“Ease your child into the routines and structures that accompany going to school beforehand such as practicing early bedtimes and set wake up times, including encouraging the children to get dressed by themselves and any other aspects of being independent.”

Sara Hedger, Head of Safeguarding and Child Protection at GEMS Education, agrees:

“Practice skills that increase independence; effective hand washing, toileting, opening and handling food, social distancing, using a mask, so that they need less support from adults which not only makes them feel great but limits physical contact.”

While the normal rituals of ‘getting ready for school’ will be well known to parents, children and school staff, there is comfort in those rituals; so things like the familiar trips to buy school shoes and uniform, choosing stationery, completing planners and timetables, booking transport, can be used as means of creating a sense of excitement, not least, about reuniting with friends.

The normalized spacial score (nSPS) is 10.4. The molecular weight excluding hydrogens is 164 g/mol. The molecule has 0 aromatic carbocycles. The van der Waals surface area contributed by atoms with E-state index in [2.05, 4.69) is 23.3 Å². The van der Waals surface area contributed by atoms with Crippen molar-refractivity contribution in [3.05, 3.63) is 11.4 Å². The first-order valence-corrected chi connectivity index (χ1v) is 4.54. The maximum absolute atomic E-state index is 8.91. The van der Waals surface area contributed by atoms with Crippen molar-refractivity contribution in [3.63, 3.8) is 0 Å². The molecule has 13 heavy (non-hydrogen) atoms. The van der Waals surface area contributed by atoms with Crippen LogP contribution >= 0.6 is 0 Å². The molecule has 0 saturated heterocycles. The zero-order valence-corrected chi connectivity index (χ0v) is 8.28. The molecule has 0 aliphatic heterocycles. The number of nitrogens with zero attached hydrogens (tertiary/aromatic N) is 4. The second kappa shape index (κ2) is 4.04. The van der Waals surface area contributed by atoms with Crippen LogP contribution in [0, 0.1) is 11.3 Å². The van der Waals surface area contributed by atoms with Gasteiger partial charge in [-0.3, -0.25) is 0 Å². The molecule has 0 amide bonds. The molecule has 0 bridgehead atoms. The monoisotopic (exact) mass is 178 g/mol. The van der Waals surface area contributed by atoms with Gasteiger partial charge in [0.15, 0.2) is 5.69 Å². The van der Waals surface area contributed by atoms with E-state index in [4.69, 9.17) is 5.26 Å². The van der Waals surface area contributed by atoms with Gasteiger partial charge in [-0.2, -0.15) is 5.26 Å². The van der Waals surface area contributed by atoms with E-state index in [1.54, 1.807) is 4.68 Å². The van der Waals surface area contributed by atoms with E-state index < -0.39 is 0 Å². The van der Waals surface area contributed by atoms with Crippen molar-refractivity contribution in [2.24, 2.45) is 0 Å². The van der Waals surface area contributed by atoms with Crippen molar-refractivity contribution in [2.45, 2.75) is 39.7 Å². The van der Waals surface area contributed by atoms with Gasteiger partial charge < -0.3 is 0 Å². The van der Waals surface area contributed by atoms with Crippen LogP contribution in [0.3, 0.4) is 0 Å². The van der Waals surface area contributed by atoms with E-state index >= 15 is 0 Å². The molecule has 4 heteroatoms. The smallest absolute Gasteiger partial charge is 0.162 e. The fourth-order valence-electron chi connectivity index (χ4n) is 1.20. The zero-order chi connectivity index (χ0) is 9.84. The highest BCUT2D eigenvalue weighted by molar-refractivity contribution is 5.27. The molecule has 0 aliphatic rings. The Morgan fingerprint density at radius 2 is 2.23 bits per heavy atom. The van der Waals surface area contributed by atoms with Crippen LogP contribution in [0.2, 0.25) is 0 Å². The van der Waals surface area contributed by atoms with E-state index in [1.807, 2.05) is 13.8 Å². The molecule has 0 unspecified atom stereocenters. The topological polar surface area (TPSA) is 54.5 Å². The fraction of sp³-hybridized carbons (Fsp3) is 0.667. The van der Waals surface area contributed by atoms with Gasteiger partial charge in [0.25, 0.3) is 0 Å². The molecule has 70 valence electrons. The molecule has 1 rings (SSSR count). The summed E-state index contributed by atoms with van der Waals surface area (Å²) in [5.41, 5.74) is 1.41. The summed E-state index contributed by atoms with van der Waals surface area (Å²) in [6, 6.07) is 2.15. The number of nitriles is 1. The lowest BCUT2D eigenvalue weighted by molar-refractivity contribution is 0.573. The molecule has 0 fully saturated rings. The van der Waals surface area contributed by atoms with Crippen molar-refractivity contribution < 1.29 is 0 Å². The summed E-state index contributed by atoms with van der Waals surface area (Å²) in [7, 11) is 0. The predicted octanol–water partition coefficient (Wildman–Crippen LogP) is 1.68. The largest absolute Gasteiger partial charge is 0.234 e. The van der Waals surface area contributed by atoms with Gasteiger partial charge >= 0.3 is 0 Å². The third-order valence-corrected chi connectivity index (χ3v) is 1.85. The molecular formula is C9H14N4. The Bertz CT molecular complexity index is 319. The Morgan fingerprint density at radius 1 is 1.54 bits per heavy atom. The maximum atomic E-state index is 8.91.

However, preparing for a new ‘pandemic routine’ is important too.

Ms Hedger says it is vital to get your child used to being left with someone other than parents or regular caregiver, even if they are not new to school. It has been a long time since children were at school, so it can feel like starting afresh:

“Within COVID-19 guidelines, start by leaving them for maybe an hour and then build up the time.  Separation at the school gate or classroom door will be easier if they have already practised leaving you.”

Creating excitement and things to look forward to, are key, agrees Dr Laungani. However, if change feels overwhelming, small steps are important: